Tag: loom

Norwegian Pick-Up Bandweaving

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My new favorite book is Norwegian Pick-Up Bandweaving by Heather Torgenrud (2014). It focuses on everything I like about weaving: the history, the color, the texture, and the process. Plus, there are dozens of patterns. If you have an interest in weaving Nordic-styled pick-up bands, well, here’s your book. Using a rigid heddle with a backstrap setup, this style of weaving produces sturdy, vivid, and cheerful bands which were once used around the house for things like belts, shoe laces, baby swaddling, package ties, and clothing decorations. Heather Torgenrud’s book is that type of reading that gets to the heart of an important style of weaving, a delightful discovery for someone like me, the weaver who likes to know.

I’ve had an interest in this style of band weaving ever since, over four years ago, I discovered a treasure in an antique shop, a Norwegian rigid heddle, or bandgrind:

norwegianloom1

Isn’t it gorgeous? Hand carved, it may have been a traditional courting gift from a young man to a young woman. It was most likely used with the decorative top hanging downward although I’m not positive about that. At the time, I wasn’t certain what it was other than a little loom, and it took some research to come across the explanation. Although you can use a band loom on a regular frame loom, they were normally used with one end of the warp tied to something sturdy like a doorknob and the other end secured around the weaver’s waist, backstrap style.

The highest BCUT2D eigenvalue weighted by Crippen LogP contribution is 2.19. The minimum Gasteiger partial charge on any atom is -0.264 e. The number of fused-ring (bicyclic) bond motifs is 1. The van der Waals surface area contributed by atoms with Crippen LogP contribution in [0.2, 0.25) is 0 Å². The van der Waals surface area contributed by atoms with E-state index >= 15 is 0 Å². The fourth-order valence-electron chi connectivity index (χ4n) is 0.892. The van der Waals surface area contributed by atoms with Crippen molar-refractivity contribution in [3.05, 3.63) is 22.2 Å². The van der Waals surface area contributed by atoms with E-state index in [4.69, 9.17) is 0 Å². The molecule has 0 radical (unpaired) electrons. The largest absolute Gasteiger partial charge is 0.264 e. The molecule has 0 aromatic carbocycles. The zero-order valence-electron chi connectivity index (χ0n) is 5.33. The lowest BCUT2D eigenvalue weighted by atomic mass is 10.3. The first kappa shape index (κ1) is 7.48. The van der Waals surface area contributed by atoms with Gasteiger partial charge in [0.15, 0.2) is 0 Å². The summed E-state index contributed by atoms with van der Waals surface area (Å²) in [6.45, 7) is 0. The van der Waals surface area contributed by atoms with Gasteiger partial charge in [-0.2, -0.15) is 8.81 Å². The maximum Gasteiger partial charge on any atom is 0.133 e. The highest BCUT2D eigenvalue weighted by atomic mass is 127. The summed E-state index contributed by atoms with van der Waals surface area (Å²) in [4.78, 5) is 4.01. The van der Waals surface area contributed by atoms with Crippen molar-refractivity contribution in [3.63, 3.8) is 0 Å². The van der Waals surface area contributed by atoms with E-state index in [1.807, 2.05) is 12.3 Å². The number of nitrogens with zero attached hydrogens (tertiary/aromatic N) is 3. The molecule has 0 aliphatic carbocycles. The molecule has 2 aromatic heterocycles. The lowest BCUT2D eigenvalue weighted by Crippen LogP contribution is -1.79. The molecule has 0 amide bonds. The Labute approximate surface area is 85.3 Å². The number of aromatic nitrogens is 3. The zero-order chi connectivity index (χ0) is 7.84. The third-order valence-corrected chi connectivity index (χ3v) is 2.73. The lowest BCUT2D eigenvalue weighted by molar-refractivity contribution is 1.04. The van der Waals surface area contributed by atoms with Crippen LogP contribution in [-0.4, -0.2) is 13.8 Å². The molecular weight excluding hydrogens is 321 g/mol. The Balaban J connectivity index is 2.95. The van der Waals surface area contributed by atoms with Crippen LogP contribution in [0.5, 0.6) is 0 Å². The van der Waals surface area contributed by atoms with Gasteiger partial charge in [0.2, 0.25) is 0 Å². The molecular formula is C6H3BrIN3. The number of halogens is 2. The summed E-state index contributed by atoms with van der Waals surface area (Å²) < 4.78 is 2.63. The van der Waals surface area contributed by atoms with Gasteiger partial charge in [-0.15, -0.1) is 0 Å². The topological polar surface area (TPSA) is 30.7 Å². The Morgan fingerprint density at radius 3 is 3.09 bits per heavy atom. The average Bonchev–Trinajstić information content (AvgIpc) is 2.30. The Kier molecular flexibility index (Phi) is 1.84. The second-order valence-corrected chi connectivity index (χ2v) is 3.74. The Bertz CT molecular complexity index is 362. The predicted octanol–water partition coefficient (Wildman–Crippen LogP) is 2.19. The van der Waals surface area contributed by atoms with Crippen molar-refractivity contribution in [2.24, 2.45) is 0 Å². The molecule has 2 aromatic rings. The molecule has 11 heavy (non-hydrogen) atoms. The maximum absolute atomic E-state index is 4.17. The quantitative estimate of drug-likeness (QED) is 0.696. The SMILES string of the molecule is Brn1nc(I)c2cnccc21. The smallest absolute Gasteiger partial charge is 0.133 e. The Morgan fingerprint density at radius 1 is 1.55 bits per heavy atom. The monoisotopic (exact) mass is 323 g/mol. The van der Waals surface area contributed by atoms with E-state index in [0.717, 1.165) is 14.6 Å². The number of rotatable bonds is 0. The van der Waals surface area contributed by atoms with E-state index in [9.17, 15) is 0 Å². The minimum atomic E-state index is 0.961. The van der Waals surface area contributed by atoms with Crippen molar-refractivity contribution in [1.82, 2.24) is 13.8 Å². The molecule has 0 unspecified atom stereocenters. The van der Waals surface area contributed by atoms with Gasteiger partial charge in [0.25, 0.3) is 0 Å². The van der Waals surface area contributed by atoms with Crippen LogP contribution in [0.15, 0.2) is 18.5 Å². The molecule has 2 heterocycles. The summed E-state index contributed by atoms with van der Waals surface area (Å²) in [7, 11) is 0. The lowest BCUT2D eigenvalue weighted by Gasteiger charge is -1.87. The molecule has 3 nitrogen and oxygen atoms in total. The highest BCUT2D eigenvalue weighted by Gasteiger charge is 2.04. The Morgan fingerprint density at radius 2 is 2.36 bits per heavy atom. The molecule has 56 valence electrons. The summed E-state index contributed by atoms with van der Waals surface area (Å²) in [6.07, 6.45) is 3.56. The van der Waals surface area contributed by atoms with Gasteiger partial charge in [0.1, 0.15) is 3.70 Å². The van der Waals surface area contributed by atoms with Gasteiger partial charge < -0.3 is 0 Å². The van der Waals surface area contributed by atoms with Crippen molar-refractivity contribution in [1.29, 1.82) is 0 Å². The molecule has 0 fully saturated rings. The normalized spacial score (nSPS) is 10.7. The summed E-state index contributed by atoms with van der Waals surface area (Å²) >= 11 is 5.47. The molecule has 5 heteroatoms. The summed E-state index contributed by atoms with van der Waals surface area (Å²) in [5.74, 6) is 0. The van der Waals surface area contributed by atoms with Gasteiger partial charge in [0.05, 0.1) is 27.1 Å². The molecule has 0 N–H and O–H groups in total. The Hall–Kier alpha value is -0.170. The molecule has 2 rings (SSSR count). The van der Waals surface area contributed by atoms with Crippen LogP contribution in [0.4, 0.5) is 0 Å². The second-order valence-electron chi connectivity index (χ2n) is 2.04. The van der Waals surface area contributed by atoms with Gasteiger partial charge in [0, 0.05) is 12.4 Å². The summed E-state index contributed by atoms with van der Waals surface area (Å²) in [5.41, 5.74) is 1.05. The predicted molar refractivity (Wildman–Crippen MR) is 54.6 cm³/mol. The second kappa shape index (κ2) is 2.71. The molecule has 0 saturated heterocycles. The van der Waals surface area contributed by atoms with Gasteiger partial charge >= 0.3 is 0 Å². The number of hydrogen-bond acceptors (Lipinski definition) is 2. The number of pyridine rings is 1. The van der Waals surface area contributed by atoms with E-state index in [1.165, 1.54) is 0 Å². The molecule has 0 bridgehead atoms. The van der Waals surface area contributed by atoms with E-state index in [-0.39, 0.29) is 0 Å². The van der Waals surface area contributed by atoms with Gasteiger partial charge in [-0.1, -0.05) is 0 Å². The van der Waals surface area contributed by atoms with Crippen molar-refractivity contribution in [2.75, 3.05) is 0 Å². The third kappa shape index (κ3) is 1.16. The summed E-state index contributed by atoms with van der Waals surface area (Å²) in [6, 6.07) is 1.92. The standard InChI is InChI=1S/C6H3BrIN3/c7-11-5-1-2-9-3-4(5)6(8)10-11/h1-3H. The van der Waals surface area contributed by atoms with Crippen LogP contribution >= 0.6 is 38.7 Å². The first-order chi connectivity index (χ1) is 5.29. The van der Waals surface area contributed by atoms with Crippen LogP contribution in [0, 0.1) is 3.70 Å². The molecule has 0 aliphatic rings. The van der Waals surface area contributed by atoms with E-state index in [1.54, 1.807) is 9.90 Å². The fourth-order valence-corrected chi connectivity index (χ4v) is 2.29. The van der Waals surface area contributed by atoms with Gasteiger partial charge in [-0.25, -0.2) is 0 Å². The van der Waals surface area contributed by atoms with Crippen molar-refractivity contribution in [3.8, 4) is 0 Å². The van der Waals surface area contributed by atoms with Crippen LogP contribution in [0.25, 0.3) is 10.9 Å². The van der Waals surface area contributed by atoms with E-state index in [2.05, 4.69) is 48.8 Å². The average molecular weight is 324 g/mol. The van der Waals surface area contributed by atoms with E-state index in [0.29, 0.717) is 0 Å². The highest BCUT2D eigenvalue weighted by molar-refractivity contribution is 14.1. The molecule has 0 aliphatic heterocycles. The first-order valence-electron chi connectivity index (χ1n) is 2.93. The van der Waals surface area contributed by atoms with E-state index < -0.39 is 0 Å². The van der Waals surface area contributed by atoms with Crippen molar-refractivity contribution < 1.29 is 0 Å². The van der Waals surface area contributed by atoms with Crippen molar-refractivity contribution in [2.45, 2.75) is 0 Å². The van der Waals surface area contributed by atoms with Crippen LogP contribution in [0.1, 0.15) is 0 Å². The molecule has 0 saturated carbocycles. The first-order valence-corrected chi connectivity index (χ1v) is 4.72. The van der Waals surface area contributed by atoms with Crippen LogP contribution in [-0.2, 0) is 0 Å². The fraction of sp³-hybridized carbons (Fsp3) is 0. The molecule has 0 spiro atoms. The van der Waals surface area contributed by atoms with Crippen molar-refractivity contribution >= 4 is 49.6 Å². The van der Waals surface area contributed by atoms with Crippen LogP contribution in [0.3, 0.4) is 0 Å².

I love the portable nature of band weaving, and currently I’m looking forward to receiving a “slotted” rigid heddle, which is useful for weaving patterns. Although I love my antique band loom, I don’t dare use it, so in the meantime, I’ve been using my small Ashford Sampleit loom for some practice. Here’s a seven-thread band with embroidery and crochet cottons:

Pickup Band Weaving

 

 

Band Weaving

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A great project for summer is inkle or band weaving using cotton. Here, I made a belt and a band for my new Tilley TH9. I used my inkle loom for the belt, but I prefer using a rigid heddle when doing pickup to be able to better see which strands to pick or drop. For a frame I used a Spears #4 loom and a little heddle I’ve had for years. Worked like a charm. 

   
     

Little Wall Hanging

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The 1970s are cool again–if you’re a fiber nerd, that is. Maryanne Moodie was the first weaver I spotted who was calling upon the age of shag carpeting to create a more-modern-but-still-earthy wall hanging. There are several weavers out there doing very creative wall hangings nowadays. If you’re inspired to give it a try, here’s a nice tutorial to get you going.

Wall Hanging

I wove mine on the little Goodwood Pocket Loom, not made any longer, but pretty much any small loom or picture frame will work. This measures 4″x5″ off the loom, not counting the fringes. This was a fun, fast project that I’d like to do on a larger scale… maybe on my new loom. And, no, I’m not talking about the new loom I just posted a few weeks ago but another one, a Hagen tapestry loom that I’ll blog about soon.

Wall Hanging

Schacht Tapestry Loom

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Here’s a new-to-me addition to my loom family, a 25″ Schacht Tapestry Loom.

Schacht Tapestry Loom

It’s a deceivingly simple loom, basically a frame with a tension bar, but it has the ability to do a continuous warp, which means you can weave something 60″ long, plus it has four harness dowels for patterned weaving. I warped the loom with what I had left of my churro warp. Spacing it at about 5 epi, I have a 15″ width. I wove a footer with some beautiful blue indigo wool, and then I used string heddles to add a twill pattern. It takes four harnesses. My plan is to only do small areas of twill, followed by some wedge weave.

Schacht Tapestry Loom: First Weaving